Most of my friends know how girly I am (swirly skirts, jewelry, makeup, perfume) but they also know I like to be hip-deep in the garden and am perfectly capable of repairing a fence or building a cold frame. I’m definitely not allergic to dirt or hard work. This combination confuses people, sometimes.
Over the holidays I did a lot of reflection about how I came to be the person I am now, and I realized something: Though I officially grew up in darkest suburbia with my parents and sister, I learned my life values from my grandparents in the time I spent on their farm.
How much time was that? If it wasn’t a school day, I was there. As a family we spent weekends and school holidays at the farm. My mother sent me out there for long stretches during the summer as well. (She once even tried to give me away to my grandmother, after my sister was born and Mom decided she liked the new child better. Grandmother declined; that’s the only time in my life I ever heard her raise her voice to anyone.)
A small family farm is hard work with little room for frills or foolishness, though there was usually time for play (I was a kid, after all). I spent my days wearing blue jeans and covered in dirt, hay and manure. From my grandparents, especially my grandmother, I learned most of the values that have carried me through life. Those values helped me get through all sorts of things that, at the time, I didn’t believe I could survive.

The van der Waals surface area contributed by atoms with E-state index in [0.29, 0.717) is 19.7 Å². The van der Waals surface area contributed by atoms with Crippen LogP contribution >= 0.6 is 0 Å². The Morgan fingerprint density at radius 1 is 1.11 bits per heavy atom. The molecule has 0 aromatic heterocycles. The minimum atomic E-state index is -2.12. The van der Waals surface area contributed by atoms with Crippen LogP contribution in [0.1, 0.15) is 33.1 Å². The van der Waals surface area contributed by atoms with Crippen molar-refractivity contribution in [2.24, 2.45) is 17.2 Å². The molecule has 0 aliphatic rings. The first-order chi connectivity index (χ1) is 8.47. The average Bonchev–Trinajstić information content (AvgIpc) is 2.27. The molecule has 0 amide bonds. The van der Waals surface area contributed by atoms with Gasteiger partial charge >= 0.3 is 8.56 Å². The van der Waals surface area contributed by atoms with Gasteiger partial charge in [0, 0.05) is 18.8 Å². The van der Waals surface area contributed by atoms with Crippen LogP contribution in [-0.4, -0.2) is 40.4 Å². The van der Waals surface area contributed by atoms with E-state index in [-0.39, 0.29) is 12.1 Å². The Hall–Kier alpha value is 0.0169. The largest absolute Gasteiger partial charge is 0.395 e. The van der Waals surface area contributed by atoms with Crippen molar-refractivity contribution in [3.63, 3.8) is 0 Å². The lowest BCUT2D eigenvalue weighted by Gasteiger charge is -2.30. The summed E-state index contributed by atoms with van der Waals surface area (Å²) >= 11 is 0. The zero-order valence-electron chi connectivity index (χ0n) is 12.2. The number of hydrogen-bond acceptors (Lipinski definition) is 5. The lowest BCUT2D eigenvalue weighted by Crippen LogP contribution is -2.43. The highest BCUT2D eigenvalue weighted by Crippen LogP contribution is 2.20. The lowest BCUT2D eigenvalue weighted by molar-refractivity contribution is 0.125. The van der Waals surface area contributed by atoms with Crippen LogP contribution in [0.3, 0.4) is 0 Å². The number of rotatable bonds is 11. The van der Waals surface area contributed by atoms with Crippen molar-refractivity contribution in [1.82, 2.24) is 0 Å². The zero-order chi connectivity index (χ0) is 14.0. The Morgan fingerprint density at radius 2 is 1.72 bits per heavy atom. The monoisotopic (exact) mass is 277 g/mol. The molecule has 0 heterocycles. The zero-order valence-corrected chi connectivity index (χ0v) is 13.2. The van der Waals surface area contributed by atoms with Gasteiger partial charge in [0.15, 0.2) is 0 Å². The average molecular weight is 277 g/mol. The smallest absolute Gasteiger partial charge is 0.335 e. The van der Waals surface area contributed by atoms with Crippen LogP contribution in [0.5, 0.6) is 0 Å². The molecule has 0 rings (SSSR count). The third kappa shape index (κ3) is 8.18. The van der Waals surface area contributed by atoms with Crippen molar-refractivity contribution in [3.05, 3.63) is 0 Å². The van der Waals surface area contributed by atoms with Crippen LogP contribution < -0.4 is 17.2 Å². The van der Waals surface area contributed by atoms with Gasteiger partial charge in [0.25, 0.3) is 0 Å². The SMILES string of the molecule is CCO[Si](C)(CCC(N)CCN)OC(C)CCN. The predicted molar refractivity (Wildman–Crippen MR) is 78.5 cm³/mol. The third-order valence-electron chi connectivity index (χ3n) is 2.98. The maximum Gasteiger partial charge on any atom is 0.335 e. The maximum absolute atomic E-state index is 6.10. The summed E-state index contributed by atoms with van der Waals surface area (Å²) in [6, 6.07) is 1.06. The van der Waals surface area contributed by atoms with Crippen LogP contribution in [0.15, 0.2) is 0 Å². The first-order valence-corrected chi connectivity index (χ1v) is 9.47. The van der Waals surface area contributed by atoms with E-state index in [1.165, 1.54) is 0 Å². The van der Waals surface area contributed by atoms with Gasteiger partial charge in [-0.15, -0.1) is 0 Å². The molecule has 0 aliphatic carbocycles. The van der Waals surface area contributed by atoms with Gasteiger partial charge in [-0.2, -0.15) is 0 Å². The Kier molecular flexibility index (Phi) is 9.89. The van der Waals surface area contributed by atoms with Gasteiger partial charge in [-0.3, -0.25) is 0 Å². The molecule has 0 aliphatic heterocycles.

This blog post is dedicated to my maternal grandmother, Noreen Crews, one of the wisest people I’ve ever known. She passed away a few years back but her common-sense approach to life, and her unconditional love, still live on in me.
In all the time I spent with her, all the dumb things I did, she never framed any experience I had with, “And the moral is…” In fact, she rarely talked about lessons learned at all. She simply lived her values every day and encouraged me to do the same.
I’ve collected up a few of the things I learned on the farm, to share with you. Perhaps you might find them useful, too.
-You have sense. Use it.
-Everyone has limitations; some are just more obvious than others. Don’t let your limitations define you and never use them as an excuse, only as an explanation.
-The difference between people and trash is not what you have but how well you take care of it.
-Don’t stand there waiting for someone to tell you what to do. Figure out what needs doing and do it.
-Assume you’re capable of doing (or learning to do) whatever needs doing until proven otherwise.
-If you choose to have children, do not behave as if they are a nuisance, a bother or something to escape from. You chose to have them. You are an adult. Act like it.
-If you say you’ll do something, do it. Your word is your bond.
-Dream all you want but take care of the real-world stuff first.
I wouldn’t be here today - literally - if it weren’t for the values Grandmother taught me. The best tribute I can give her is to share those values with my own daughter, and be thankful for the time I spent on the farm.